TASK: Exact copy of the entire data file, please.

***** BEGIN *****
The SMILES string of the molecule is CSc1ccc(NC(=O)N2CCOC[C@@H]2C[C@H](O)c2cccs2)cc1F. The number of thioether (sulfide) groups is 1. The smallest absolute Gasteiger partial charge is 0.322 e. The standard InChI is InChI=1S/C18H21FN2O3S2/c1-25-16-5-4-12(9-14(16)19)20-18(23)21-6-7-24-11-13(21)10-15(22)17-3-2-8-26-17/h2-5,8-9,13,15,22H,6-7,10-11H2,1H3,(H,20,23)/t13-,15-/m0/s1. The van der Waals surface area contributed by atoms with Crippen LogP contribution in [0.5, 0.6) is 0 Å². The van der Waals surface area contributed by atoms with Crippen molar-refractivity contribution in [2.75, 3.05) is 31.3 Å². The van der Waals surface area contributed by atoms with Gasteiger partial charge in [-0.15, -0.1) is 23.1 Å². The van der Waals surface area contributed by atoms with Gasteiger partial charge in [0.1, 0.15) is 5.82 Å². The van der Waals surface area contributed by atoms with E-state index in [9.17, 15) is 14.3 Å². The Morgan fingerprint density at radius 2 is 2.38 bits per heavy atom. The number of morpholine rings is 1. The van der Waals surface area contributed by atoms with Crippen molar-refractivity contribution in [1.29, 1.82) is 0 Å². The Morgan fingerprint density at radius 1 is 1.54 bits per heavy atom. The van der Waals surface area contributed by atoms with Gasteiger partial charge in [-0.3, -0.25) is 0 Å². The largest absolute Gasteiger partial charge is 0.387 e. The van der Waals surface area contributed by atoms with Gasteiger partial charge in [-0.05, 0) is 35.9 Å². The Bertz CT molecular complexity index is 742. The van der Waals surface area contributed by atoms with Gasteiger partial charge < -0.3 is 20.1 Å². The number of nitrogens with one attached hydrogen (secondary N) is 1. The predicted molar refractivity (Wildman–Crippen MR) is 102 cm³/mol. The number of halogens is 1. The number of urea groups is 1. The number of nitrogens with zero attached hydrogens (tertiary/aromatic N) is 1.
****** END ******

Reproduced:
The SMILES string of the molecule is CSc1ccc(NC(=O)N2CCOC[C@@H]2C[C@H](O)c2cccs2)cc1F. The number of thioether (sulfide) groups is 1. The smallest absolute Gasteiger partial charge is 0.322 e. The standard InChI is InChI=1S/C18H21FN2O3S2/c1-25-16-5-4-12(9-14(16)19)20-18(23)21-6-7-24-11-13(21)10-15(22)17-3-2-8-26-17/h2-5,8-9,13,15,22H,6-7,10-11H2,1H3,(H,20,23)/t13-,15-/m0/s1. The van der Waals surface area contributed by atoms with Crippen LogP contribution in [0.5, 0.6) is 0 Å². The van der Waals surface area contributed by atoms with Crippen molar-refractivity contribution in [2.75, 3.05) is 31.3 Å². The van der Waals surface area contributed by atoms with Gasteiger partial charge in [-0.15, -0.1) is 23.1 Å². The van der Waals surface area contributed by atoms with Gasteiger partial charge in [0.1, 0.15) is 5.82 Å². The van der Waals surface area contributed by atoms with E-state index in [9.17, 15) is 14.3 Å². The Morgan fingerprint density at radius 2 is 2.38 bits per heavy atom. The number of morpholine rings is 1. The van der Waals surface area contributed by atoms with Crippen molar-refractivity contribution in [1.29, 1.82) is 0 Å². The Morgan fingerprint density at radius 1 is 1.54 bits per heavy atom. The van der Waals surface area contributed by atoms with Gasteiger partial charge in [-0.3, -0.25) is 0 Å². The largest absolute Gasteiger partial charge is 0.387 e. The van der Waals surface area contributed by atoms with Gasteiger partial charge in [-0.05, 0) is 35.9 Å². The Bertz CT molecular complexity index is 742. The van der Waals surface area contributed by atoms with Gasteiger partial charge < -0.3 is 20.1 Å². The number of nitrogens with one attached hydrogen (secondary N) is 1. The predicted molar refractivity (Wildman–Crippen MR) is 102 cm³/mol. The number of halogens is 1. The number of urea groups is 1. The number of nitrogens with zero attached hydrogens (tertiary/aromatic N) is 1.